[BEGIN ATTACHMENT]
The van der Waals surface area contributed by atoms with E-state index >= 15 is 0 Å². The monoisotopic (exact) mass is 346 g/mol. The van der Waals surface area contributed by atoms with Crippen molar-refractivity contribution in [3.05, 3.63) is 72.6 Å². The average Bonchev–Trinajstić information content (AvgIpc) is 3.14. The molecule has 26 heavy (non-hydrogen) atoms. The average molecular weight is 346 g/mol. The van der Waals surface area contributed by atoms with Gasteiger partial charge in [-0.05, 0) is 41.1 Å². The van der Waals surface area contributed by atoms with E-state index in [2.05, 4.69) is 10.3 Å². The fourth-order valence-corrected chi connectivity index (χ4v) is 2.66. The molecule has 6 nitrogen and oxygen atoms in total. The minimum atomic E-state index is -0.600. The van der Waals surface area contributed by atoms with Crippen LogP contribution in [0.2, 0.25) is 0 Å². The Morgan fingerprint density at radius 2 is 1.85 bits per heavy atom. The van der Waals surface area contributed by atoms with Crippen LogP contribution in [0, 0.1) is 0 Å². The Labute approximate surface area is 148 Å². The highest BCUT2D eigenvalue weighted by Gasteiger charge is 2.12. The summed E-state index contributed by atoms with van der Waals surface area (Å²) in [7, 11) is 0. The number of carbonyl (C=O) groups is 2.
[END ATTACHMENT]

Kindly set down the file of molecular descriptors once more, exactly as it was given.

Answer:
The van der Waals surface area contributed by atoms with E-state index >= 15 is 0 Å². The monoisotopic (exact) mass is 346 g/mol. The van der Waals surface area contributed by atoms with Crippen molar-refractivity contribution in [3.05, 3.63) is 72.6 Å². The average Bonchev–Trinajstić information content (AvgIpc) is 3.14. The molecule has 26 heavy (non-hydrogen) atoms. The average molecular weight is 346 g/mol. The van der Waals surface area contributed by atoms with Gasteiger partial charge in [-0.05, 0) is 41.1 Å². The van der Waals surface area contributed by atoms with E-state index in [2.05, 4.69) is 10.3 Å². The fourth-order valence-corrected chi connectivity index (χ4v) is 2.66. The molecule has 6 nitrogen and oxygen atoms in total. The minimum atomic E-state index is -0.600. The van der Waals surface area contributed by atoms with Crippen LogP contribution in [0.2, 0.25) is 0 Å². The Morgan fingerprint density at radius 2 is 1.85 bits per heavy atom. The van der Waals surface area contributed by atoms with Crippen LogP contribution in [0, 0.1) is 0 Å². The Labute approximate surface area is 148 Å². The highest BCUT2D eigenvalue weighted by Gasteiger charge is 2.12. The summed E-state index contributed by atoms with van der Waals surface area (Å²) in [7, 11) is 0. The number of carbonyl (C=O) groups is 2.